Our friend and sustainability enthusiast, Josephine Rawstorne shares with us her journey to less waste, and her top ten tips for living more sustainably.
Until June 2017 I was an over consumer but thanks to Lauren Singer from Trash is for Tossers and Bea Johnson of Zero Waste Home I was inspired to take responsibility for my own environmental impact. Bea Johnson and her family have been living waste free since 2008, while Lauren Singer is in her twenties living in an apartment in New York and still managed to reduce four years of landfill trash to a medium size mason jar!
Inspired by these two women, and to tie in with Plastic Free July, I embarked on the 30 Day Zero Waste Challenge in order to help me take responsibility for my actions and reduce my environmental impact on the planet. This meant for one month I only had a small jam jar for my landfill trash and could only recycle cans, paper and glass ( I now recycle #1 plastic post Plastic Free July). I had to compost my food scraps in my worm farm and take my commercially compostable waste (this includes compostable packaging) to the actual plant so it would break down in the correct process.
My online following has evolved into an educational platform and I have been asked to do a few talks about the why and how of my Zero Waste lifestyle choice. Although when we think about the whole system, what I am doing is a drop in the ocean. But, taking responsibility for my impact on the environment is a start. I hope to keep inspiring my community and working with more industries to encourage better manufacturing practices to ensure products and packaging can be repaired/ reused/ recycled or composted at the end of their life.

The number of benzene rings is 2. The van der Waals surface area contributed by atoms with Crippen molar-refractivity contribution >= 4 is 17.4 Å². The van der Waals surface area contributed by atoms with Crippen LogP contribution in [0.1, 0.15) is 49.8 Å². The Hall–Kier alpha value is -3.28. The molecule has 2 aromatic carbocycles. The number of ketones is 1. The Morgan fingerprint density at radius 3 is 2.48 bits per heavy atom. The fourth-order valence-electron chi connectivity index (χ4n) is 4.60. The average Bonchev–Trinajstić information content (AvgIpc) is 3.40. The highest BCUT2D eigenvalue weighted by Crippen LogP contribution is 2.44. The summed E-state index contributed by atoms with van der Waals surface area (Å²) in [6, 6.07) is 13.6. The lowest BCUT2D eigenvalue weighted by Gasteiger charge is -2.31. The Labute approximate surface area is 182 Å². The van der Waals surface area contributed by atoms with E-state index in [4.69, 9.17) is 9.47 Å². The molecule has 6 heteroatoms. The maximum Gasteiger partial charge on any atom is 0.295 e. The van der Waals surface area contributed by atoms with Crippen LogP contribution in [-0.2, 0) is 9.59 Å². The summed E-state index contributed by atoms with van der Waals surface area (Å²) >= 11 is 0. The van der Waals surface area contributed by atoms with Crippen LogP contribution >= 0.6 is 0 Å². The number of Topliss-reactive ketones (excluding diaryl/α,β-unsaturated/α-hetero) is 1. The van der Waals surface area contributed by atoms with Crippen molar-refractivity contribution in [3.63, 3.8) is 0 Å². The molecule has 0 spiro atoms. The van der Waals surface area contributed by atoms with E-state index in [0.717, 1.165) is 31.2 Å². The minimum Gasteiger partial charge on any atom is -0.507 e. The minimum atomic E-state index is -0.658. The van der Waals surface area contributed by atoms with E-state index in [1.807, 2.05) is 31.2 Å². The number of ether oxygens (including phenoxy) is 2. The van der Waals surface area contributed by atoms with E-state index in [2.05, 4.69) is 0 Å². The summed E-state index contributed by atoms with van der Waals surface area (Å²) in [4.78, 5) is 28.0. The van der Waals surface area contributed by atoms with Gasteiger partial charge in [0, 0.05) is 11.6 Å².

Check out my top tips to help you get started on living with less waste:
Tip 1 - Reduce overall consumption. When you purchase something think about where the packaging and product will end up at the end of its life and ask yourself, do I really need this.
Tip 2 - Refilling, bulk & package free buying. Check out where your nearest bulk food store is. I have such fun taking my glass jars and reusable bags to get refilled for my weekly shop and overall it’s cheaper! Huckleberry stores are great for refills – find your nearest here.
Tip 3 - Home composting. Diverting your food scraps from landfill will help the planet reduce the amount of methane being released into the atmosphere. I started out with a Bokashi kit.
Tip 4 - Recycle right. Clean tins, cans, glass, #1 plastic and paper only. If a plastic container doesn’t have a number on it it won’t get recycled. If in doubt put it in landfill so you don’t contaminate valuable resources which are sold and recycled into the same product or something else rather than using virgin materials.
Tip 5 - If you can’t avoid single use plastic then collect it at home and take it to the large bins outside your local Huckleberry store. This at least keeps it out of landfill.
Tip 6 Only accept commercially compostable packaging and make sure it ends up at the commercial composting plant. If your workplace has an organic bin it’s very likely it’s being taken to the commercial composting plant.
Tip 7 - Educate yourself and ask questions. What is the source of the waste issues we face? Let your favourite brands know you’d like them to have better packaging that can be reused, repaired, composted or recycled. If you work in a corporate environment and want to recycle or compost food scraps then talk to your facilities or office manager about implementing an office recycling solutions in your office. I’d say Method bins are the best!
Tip 9 - Be the exception, your efforts do make a difference, and will encourage others around you, too.
Tip 10 - Collect your trash for one month in a glass jar and get a better idea of what you are throwing away so that you can begin to be more aware of what ends up going to waste.
Even if you just start with one of these tips, you might just inspire someone to do another -and the ripple effect begins! If I can do it, so can you!